Ever conscious of closing times, I felt a little rushed to get to the Broch of Gurness near Evie. I got there an hour before closing time and tried to read and make sense of the information at the entrance office. Built between 500 and 200 BC, it is an Iron Age broch village made of drystone and shaped into a roundhouse. The site is an extensive maze of wall remnants and outlines of buildings. The broch itself at the centre, has retained some of its suggested 10 metre height, and it is possible to actually walk into the walls of the building. Like Skara Brae, it is a beautiful spot, on a hillside overlooking the coast. In this case, it looks directly across to the neighbouring island of Rousay, and the small island of Eynhallow. I wandered around until I was the only one left, with closing time approaching, and now, with only the countryside to visit, I was no longer tied to opening hours, and had all the remaining hours of the long summer day to utilise.
I took a bit of a road trip to form a loop through Finstown, Harray and Dounby to go back to Birsay to visit Earl’s Palace, the ruins of a castle from the 16th century. By now the tide had turned and the evening was drawing in, so Birsay was quiet compared to the crowds that had been there a few hours before. The high walls of the palace threw long shadows across the grounds which felt cold out of the sunlight, and I had the place mostly to myself as I wandered around. Built by the illegitimate son of King James V, Robert Stewart, it was used for less than two centuries, falling into disrepair at the turn of the 18th century.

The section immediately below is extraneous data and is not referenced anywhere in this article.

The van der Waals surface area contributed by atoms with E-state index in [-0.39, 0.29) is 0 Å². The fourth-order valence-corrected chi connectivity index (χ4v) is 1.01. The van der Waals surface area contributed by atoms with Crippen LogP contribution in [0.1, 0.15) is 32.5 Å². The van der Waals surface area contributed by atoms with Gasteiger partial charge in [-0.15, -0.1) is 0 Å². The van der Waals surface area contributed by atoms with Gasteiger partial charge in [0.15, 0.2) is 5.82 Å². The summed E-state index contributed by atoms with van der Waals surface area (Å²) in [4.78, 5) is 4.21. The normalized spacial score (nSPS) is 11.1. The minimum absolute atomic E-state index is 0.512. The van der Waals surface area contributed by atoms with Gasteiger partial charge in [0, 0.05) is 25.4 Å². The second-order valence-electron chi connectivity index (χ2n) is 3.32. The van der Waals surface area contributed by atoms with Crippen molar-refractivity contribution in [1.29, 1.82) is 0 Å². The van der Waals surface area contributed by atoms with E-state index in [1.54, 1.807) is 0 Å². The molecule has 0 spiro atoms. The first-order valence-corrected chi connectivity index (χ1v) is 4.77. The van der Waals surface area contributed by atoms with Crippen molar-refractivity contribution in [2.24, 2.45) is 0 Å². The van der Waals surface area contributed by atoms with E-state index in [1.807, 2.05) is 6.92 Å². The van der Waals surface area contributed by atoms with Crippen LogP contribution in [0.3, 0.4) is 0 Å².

My last stop on the west coast was a clifftop walk that I had spotted on the drive from Skara Brae to Birsay. The Kitchener memorial was erected in 1926 to commemorate those onboard the HMS Hampshire (which included Lord Kitchener) who perished when the ship hit a mine in 1926 off shore at that spot. Only 12 of the 600 on board survived, and the names of those who died are listed on a wall next to the tower. Aside from the memorial, this is another fantastic spot to watch birds, and the noise was incredible as the birds thermalled off shore. Amongst the razorbills, fulmars and pigeons, I spotted a few more puffins, and on the grass on the clifftop, young rabbits raced around as I approached. I sat for a while watching the activity below and lapping up the fresh air.
With the sun finally starting to lower, I took the opportunity to head back to the Standing Stones of Stenness to capture some photos in the changing light. I had the place nearly to myself this time, and I played around with angles and lighting until my stomach pushed me to head back to Stromness. I had an early rise the next morning to catch the ferry back to the Scottish mainland. I stepped out of the hostel and into a thick fog. My car was parked up the hill and when I got there, I couldn’t see the street below, never mind the ferry. I duly checked in and waited to board, and once on deck I gave in to the fact that there would be no view on the sailing. Even after eating breakfast there was still little to see. Only on coming out of the shelter in the lee of the island of Hoy did the fog break slightly. Excited to sail past the famous Old Man of Hoy, I was quickly disappointed again as the ferry changed course and the fog came back into view and once again enveloped us, hiding the Old Man behind it’s cloak. And so we sailed blindly onwards, with the silent whisp of clouds around us, pushing towards the Caithness coast.